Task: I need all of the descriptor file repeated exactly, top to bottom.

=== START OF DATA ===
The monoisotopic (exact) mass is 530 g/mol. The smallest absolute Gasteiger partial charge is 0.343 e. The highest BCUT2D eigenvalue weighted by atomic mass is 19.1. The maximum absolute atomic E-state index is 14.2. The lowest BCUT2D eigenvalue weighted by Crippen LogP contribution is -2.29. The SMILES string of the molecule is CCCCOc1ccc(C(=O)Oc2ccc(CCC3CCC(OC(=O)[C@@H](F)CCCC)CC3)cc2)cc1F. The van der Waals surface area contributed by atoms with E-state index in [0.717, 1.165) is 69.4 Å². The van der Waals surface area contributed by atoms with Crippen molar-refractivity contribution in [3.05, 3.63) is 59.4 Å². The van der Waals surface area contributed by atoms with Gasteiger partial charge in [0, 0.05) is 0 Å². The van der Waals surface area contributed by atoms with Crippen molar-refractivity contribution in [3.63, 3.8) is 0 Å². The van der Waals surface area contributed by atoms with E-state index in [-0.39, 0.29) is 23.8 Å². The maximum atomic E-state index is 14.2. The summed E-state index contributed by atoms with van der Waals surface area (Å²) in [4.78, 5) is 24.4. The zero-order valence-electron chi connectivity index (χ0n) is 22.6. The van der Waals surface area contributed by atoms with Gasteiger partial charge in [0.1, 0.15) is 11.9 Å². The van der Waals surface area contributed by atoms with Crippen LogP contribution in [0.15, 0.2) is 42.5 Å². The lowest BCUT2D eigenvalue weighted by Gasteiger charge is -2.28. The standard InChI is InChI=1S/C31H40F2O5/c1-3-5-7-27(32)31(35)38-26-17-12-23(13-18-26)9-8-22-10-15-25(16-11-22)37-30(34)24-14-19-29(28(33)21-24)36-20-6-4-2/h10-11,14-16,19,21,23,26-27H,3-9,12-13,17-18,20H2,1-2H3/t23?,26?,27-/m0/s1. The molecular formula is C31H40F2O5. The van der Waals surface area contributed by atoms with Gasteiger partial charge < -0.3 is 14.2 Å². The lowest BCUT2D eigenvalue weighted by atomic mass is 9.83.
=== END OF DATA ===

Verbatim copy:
The monoisotopic (exact) mass is 530 g/mol. The smallest absolute Gasteiger partial charge is 0.343 e. The highest BCUT2D eigenvalue weighted by atomic mass is 19.1. The maximum absolute atomic E-state index is 14.2. The lowest BCUT2D eigenvalue weighted by Crippen LogP contribution is -2.29. The SMILES string of the molecule is CCCCOc1ccc(C(=O)Oc2ccc(CCC3CCC(OC(=O)[C@@H](F)CCCC)CC3)cc2)cc1F. The van der Waals surface area contributed by atoms with E-state index in [0.717, 1.165) is 69.4 Å². The van der Waals surface area contributed by atoms with Crippen molar-refractivity contribution in [3.05, 3.63) is 59.4 Å². The van der Waals surface area contributed by atoms with Gasteiger partial charge in [0, 0.05) is 0 Å². The van der Waals surface area contributed by atoms with Crippen molar-refractivity contribution in [3.63, 3.8) is 0 Å². The van der Waals surface area contributed by atoms with E-state index in [-0.39, 0.29) is 23.8 Å². The maximum atomic E-state index is 14.2. The summed E-state index contributed by atoms with van der Waals surface area (Å²) in [4.78, 5) is 24.4. The zero-order valence-electron chi connectivity index (χ0n) is 22.6. The van der Waals surface area contributed by atoms with Gasteiger partial charge in [0.1, 0.15) is 11.9 Å². The van der Waals surface area contributed by atoms with Crippen LogP contribution in [0.15, 0.2) is 42.5 Å². The lowest BCUT2D eigenvalue weighted by Gasteiger charge is -2.28. The standard InChI is InChI=1S/C31H40F2O5/c1-3-5-7-27(32)31(35)38-26-17-12-23(13-18-26)9-8-22-10-15-25(16-11-22)37-30(34)24-14-19-29(28(33)21-24)36-20-6-4-2/h10-11,14-16,19,21,23,26-27H,3-9,12-13,17-18,20H2,1-2H3/t23?,26?,27-/m0/s1. The molecular formula is C31H40F2O5. The van der Waals surface area contributed by atoms with Gasteiger partial charge < -0.3 is 14.2 Å². The lowest BCUT2D eigenvalue weighted by atomic mass is 9.83.